As a Chemistry major and Italian minor, I enjoyed studying these two different subject areas in tandem during my four years at Bowdoin. During my Junior semester abroad, I studied in Ferrara with Middlebury's program. Following graduation, I sought an internship in Padova, Italy, where I worked in a chemistry laboratory for three months. There, I not only built on my chemical synthesis skills, but also had the opportunity to practice and enhance my Italian language skills by carrying out our daily research speaking Italian. This experience was great in that it not only enabled me to explore my two passions simultaneously, chemistry and Italian, but also opened my eyes to the world of international collaboration among the sciences. After working in industry for two years as a staff chemist, I am now beginning my graduate studies in organic chemistry at MIT in Tim Swager's lab. My experiences abroad and my Italian studies at Bowdoin have all demonstrated the importance of international communication and collaboration, and for these reasons I hope to travel and live abroad once again either during my PhD or in later stages of my career.
Benjamin Le Hay '08
One of the reasons I decided on Bowdoin was its intimate and superior romance languages department: it functioned as a tight-knit community that successfully fostered learning and discussion, with endless possibilities. Although I benefitted a bit coming from a half-Parisian family, I arrived at Bowdoin with basically no Italian skills. I quickly fell in love with my professors and dedicated classmates. I was challenged and supported to explore both the language and culture on campus and then studied at Università di Bologna through the Brown program. It was then that I worked briefly in a showroom and began assisting a fashion editor in Milan. Today, I work as a freelance editor for print and online publications, with a focus in fashion, travel, and luxury lifestyle. I work closely with Italian high-end brands such as Ermenegildo Zegna, Canali, Brioni, Etro, and Costume National. My job frequently requires me to work in Paris, Milan, Rome, and Côte d'Azur/Monaco. Not a day goes by when I do not greatly benefit from my written and spoken Italian (or French). In fact, my job would not be possible without a solid command of these languages. Moreover, in the rather competitive world of fashion-- and with significantly fewer Italian speakers-- my Italian skills have enabled me a great advantage to win lucrative contracts over other writer/editors. Foremost, Bowdoin instilled in me a passion for all things Italian!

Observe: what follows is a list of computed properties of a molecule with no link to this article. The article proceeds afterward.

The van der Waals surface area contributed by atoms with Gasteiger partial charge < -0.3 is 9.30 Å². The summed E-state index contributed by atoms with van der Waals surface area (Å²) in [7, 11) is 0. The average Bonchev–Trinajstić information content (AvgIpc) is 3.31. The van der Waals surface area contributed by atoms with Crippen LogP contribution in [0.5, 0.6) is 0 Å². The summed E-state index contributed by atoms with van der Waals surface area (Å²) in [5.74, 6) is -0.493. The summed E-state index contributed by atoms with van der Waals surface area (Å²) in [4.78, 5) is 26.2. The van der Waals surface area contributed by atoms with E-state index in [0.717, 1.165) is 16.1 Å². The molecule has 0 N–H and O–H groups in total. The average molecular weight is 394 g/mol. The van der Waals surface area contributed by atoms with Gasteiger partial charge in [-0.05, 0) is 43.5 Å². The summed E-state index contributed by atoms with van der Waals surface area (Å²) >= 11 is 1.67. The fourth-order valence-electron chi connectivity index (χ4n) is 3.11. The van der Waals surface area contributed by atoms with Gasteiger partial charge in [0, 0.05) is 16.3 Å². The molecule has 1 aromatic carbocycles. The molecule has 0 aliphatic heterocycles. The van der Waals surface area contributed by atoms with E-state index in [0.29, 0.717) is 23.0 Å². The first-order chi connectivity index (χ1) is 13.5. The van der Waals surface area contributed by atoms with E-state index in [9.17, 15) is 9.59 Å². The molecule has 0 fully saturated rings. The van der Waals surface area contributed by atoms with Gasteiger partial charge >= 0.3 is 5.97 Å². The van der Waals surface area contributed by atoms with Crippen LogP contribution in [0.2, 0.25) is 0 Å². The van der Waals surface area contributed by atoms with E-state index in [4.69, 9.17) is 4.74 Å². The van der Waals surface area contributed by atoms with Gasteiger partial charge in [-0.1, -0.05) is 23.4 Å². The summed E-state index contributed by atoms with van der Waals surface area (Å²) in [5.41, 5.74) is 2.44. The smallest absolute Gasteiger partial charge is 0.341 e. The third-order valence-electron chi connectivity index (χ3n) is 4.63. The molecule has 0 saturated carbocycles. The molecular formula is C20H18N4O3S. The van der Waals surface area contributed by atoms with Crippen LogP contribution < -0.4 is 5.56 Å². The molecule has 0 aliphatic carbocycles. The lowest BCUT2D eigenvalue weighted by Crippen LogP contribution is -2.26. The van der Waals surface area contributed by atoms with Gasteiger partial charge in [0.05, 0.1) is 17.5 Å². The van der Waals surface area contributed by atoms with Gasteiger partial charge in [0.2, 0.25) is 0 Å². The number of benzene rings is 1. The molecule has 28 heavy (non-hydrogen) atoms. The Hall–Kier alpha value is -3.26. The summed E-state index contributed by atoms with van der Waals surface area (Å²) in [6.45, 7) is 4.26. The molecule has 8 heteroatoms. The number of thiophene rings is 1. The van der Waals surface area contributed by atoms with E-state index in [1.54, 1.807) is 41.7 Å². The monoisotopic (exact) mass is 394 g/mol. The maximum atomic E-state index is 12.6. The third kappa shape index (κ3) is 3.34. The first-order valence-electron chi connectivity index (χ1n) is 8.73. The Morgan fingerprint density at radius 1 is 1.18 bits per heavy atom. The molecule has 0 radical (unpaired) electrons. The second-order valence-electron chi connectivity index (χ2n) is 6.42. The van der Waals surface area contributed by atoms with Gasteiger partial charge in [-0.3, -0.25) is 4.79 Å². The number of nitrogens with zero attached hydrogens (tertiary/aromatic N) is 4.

Le Hay Fashion Press: http://lehayfashionpress.com/
Emily Goodridge '08
Since graduating Bowdoin I have worked as a mentor and then program coordinator at Friends of the Children-Boston, a non-profit that matches at-risk youth with mentors. I also worked as a Program Manager at Jumpstart in NYC, which does literacy programming in inner-city preschool classrooms. I then briefly taught at Leadership Prep Ocean Hill, a charter school part of a larger network of charter schools called Uncommon Schools. I am now working part time, doing a hodgepodge of things and very excited to be applying masters programs in theatre education! I loved being an Italian Minor at Bowdoin and studying abroad in Italy. I went on Middlebury's program in Ferrara and all my courses were in Italian at the Universita' di Ferrara! Being in Ferrara, traveling in Italy, and being able to speak another language fluently was one of the best experiences of my life! Studying Italian and abroad in Italy contributed to my confidence to speak in front of others and try new things with courage and an open mind. Communicating well with my Italian friends in Ferrara was challenging at times, and I relied on my theatrical abilities to help me out. And I'm sure my study of Italian will help me teach students theater, and my study of Italian literature will give me innumerable material to work with. One thing I would love to do, for example, is a commedia dell'arte workshop with them!
Zac Milner '07